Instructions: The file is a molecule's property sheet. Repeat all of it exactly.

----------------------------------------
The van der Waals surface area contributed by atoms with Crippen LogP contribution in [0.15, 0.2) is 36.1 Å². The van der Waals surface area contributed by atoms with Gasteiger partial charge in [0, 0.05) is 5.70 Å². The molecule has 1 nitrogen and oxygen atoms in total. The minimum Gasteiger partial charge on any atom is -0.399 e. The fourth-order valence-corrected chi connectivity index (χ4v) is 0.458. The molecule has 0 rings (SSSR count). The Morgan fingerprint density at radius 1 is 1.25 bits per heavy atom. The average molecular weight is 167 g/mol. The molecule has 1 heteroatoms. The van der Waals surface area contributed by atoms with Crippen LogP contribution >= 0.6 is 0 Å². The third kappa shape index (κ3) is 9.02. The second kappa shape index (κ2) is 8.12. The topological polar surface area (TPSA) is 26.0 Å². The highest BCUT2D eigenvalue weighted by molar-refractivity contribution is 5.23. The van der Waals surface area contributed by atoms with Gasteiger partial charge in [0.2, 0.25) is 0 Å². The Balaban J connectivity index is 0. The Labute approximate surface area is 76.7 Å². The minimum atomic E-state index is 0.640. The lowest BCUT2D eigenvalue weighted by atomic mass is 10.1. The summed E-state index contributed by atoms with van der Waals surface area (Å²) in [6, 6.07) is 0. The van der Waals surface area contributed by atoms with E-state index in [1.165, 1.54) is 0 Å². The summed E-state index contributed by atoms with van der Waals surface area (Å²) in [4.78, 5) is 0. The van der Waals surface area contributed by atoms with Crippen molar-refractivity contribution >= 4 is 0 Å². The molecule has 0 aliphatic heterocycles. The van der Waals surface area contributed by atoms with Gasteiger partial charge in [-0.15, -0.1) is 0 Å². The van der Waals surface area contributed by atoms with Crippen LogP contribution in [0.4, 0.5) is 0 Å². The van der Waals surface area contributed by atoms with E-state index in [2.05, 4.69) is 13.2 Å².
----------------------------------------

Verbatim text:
The van der Waals surface area contributed by atoms with Crippen LogP contribution in [0.15, 0.2) is 36.1 Å². The van der Waals surface area contributed by atoms with Gasteiger partial charge in [0, 0.05) is 5.70 Å². The molecule has 1 nitrogen and oxygen atoms in total. The minimum Gasteiger partial charge on any atom is -0.399 e. The fourth-order valence-corrected chi connectivity index (χ4v) is 0.458. The molecule has 0 rings (SSSR count). The Morgan fingerprint density at radius 1 is 1.25 bits per heavy atom. The average molecular weight is 167 g/mol. The molecule has 1 heteroatoms. The van der Waals surface area contributed by atoms with Crippen LogP contribution >= 0.6 is 0 Å². The third kappa shape index (κ3) is 9.02. The second kappa shape index (κ2) is 8.12. The topological polar surface area (TPSA) is 26.0 Å². The highest BCUT2D eigenvalue weighted by molar-refractivity contribution is 5.23. The van der Waals surface area contributed by atoms with Gasteiger partial charge in [0.2, 0.25) is 0 Å². The Balaban J connectivity index is 0. The Labute approximate surface area is 76.7 Å². The minimum atomic E-state index is 0.640. The lowest BCUT2D eigenvalue weighted by atomic mass is 10.1. The summed E-state index contributed by atoms with van der Waals surface area (Å²) in [6, 6.07) is 0. The van der Waals surface area contributed by atoms with E-state index in [1.165, 1.54) is 0 Å². The summed E-state index contributed by atoms with van der Waals surface area (Å²) in [4.78, 5) is 0. The van der Waals surface area contributed by atoms with Crippen molar-refractivity contribution >= 4 is 0 Å². The molecule has 0 aliphatic heterocycles. The van der Waals surface area contributed by atoms with Gasteiger partial charge in [-0.15, -0.1) is 0 Å². The van der Waals surface area contributed by atoms with Crippen LogP contribution in [0.4, 0.5) is 0 Å². The van der Waals surface area contributed by atoms with E-state index in [2.05, 4.69) is 13.2 Å².